Anyone who has helped a senior citizen navigate the murky waters of corporate or government programs can tell you it’s a confusing and frustrating process.
Yes, and also for the seniors.
I recently helped an individual traverse the maze of Medicare open enrollment, and found myself flip-flopping between agitation and outright infuriation.
In the months leading up to the Dec. 7 deadline for making prescription drug changes, the person received a boatload of solicitation mailings – all disguised as last-chance ultimatums.
You will lose your coverage if you don’t join us, they insinuated.
Your current insurer is ripping you off, they alleged, but we will be your savior.
They offered: Here’s an easy-to-use payment book. Just sign the attached form and send it back and you’ll be all set.
Little in the way of actual information that could help someone decide what’s best – in terms of services and costs – for him or her.
Ironically, all the attention seemed to evaporate when we started contacting agencies and asking actual questions.
Several hours on the phone meant an agonizing journey through an electronic labyrinth of digital voice messages (“Habla Español?”) and commands (“Please press 4 if you would like to be inadvertently disconnected so you can start all over again.”).
At one point, we spoke with a long string of people in succession, all of whom:
-- Put us on hold for an exasperating period of time made worse by incessant, mind-numbing chamber music playing louder than an Aerosmith concert;
-- Asked us the same sequence of questions – “What is your group number?”; “What is your policy number?”; “What is your date of birth?”; “Which is your favorite Beatle?” ...
-- Decided that they were not – “And I am so sorry.” – the person we actually needed to speak with, and ...
-- Put us on hold again to transfer us to another individual, who also was unable to help us and who just didn’t appreciate that our frustration level and use of colorful language had become elevated with each episode of dissatisfaction.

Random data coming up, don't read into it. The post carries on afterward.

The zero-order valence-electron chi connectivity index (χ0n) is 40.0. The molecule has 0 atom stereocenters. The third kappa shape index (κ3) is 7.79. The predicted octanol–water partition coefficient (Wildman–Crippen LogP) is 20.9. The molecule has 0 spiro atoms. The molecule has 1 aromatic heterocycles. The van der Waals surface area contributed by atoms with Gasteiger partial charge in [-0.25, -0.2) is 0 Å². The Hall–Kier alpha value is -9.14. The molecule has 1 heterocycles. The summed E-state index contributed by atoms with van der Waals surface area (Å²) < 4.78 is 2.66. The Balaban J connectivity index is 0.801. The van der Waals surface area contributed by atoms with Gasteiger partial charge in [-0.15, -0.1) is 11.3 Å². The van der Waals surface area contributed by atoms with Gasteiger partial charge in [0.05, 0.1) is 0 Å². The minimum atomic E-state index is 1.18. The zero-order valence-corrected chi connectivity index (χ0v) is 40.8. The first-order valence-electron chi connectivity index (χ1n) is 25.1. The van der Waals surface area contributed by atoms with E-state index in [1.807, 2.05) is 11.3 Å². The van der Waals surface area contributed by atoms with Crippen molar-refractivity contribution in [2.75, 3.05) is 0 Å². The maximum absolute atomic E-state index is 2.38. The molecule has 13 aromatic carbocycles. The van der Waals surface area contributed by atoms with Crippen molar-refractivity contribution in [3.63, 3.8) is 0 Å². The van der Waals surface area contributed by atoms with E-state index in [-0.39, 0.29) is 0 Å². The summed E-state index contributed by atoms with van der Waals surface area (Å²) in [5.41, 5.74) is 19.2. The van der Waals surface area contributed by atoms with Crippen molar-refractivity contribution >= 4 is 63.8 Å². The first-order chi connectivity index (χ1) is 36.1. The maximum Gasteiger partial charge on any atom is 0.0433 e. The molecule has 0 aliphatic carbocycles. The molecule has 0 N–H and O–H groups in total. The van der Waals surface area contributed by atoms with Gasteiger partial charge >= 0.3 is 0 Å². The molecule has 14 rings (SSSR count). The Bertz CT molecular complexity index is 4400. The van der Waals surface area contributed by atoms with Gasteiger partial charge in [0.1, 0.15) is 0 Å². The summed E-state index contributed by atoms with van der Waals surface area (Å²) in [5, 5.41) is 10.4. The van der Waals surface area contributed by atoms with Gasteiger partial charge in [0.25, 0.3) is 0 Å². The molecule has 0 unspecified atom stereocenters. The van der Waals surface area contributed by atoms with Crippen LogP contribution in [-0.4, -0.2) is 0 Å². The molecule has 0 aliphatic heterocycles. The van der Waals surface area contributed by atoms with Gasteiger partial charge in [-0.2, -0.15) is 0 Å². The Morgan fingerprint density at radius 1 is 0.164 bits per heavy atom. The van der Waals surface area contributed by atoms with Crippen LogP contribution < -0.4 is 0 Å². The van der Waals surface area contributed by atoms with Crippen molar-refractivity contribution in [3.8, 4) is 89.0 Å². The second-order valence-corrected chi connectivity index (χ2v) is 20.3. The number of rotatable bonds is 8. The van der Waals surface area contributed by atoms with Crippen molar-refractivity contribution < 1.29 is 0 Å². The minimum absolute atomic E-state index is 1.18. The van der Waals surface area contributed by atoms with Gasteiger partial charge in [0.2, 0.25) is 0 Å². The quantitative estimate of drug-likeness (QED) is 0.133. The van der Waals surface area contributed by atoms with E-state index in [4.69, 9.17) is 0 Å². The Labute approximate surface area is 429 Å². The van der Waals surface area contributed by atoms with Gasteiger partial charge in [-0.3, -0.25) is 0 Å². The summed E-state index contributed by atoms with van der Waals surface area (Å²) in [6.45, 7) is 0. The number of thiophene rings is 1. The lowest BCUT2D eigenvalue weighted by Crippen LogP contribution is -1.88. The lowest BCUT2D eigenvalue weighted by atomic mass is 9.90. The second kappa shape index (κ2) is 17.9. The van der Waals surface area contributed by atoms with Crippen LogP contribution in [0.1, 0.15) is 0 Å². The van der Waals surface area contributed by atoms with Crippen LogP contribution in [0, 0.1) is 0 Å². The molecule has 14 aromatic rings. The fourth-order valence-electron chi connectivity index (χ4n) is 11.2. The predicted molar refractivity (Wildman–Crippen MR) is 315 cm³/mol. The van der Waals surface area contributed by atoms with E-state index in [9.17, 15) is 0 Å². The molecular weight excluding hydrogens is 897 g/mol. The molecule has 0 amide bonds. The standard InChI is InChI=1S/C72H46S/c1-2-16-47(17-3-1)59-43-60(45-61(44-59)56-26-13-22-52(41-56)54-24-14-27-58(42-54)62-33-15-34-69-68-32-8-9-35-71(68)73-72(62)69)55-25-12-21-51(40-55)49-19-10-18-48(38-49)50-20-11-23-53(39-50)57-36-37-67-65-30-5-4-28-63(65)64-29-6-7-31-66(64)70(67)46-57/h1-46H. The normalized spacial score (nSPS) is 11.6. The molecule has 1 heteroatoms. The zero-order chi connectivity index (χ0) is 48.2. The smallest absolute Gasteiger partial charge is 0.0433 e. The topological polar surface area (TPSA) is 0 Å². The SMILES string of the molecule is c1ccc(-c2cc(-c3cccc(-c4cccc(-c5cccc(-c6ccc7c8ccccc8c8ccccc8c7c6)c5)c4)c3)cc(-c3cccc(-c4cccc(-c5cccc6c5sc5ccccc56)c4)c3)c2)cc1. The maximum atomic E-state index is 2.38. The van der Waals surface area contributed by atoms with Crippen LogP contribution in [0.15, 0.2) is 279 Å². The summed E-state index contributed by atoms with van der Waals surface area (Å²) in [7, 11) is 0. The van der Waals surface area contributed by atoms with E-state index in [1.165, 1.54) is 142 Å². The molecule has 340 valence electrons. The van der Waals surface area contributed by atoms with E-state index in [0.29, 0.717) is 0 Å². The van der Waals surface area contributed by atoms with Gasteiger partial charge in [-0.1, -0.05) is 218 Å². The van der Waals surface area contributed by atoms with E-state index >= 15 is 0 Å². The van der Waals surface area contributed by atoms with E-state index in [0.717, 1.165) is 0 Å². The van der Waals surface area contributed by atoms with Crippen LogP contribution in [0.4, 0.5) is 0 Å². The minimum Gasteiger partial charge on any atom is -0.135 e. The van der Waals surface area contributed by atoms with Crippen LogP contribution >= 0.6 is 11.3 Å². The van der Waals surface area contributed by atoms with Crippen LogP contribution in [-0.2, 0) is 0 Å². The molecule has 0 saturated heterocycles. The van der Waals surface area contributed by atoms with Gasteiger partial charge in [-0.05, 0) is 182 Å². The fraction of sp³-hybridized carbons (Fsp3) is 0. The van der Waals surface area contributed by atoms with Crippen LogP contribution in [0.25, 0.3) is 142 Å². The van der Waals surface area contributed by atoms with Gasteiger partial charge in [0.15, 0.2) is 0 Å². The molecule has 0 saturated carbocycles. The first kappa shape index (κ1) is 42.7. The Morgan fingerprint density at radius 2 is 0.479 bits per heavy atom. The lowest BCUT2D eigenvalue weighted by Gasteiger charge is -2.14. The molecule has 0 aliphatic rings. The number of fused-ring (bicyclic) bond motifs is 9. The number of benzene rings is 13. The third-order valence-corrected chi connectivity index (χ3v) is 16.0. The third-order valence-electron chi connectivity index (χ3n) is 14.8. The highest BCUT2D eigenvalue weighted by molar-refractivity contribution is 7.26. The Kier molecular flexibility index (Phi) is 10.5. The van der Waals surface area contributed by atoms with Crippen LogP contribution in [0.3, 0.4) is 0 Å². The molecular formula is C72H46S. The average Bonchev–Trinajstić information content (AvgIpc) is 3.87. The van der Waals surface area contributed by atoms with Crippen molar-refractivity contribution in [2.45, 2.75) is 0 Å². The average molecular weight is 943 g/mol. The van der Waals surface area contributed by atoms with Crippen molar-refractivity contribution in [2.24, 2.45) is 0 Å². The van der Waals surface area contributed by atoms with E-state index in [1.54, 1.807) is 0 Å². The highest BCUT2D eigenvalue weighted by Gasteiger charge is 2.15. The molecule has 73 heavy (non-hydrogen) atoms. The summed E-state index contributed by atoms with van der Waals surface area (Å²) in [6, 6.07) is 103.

This happened when dealing with private companies and government offices alike.
Nobody was responsible for getting us answers.
One individual even insisted that several letters had been sent out explaining the changes and various options, although none had been received.
And we were informed that all of those form letters were available on a convenient, easy-to-use website – never mind that the person I was helping had neither a computer nor Internet access.
“Thank you. Have a nice day.”
Ultimately, we got things sorted out and were somewhat comforted with the assurance that, yes, the person was all set for prescription drug coverage in 2012 – although at this writing that assurance had not been confirmed with actual hard-copy documentation.
What a travesty – companies making millions in premiums but unwilling to extend a hand to those paying their salaries.
I’ve seen similar scenarios play out with utility companies, pharmacies and other places frequented by seniors.
Customer-service representatives are too busy to provide anything resembling actual customer service.
A promise made on the phone is forgotten by the time the person arrives in person.
We’ve published in these pages far too many stories about those who prey on seniors, who take advantage of them for personal gain
– committing unforgivable crimes that seldom lead to full justice for the victims.
But seniors often face unnecessary strife caused by individuals who are not engaged in illegal activities, but rather lack the professionalism or compassion to do things the right way.
It all adds up to emotional wear and tear for folks who have enough of that already.
Our seniors have dedicated their lives to living, working, raising families and contributing in many ways to our communities.
As a society, we should do better for them.
Chip Minemyer is the editor of The Tribune-Democrat. He can be reached at 532-5091.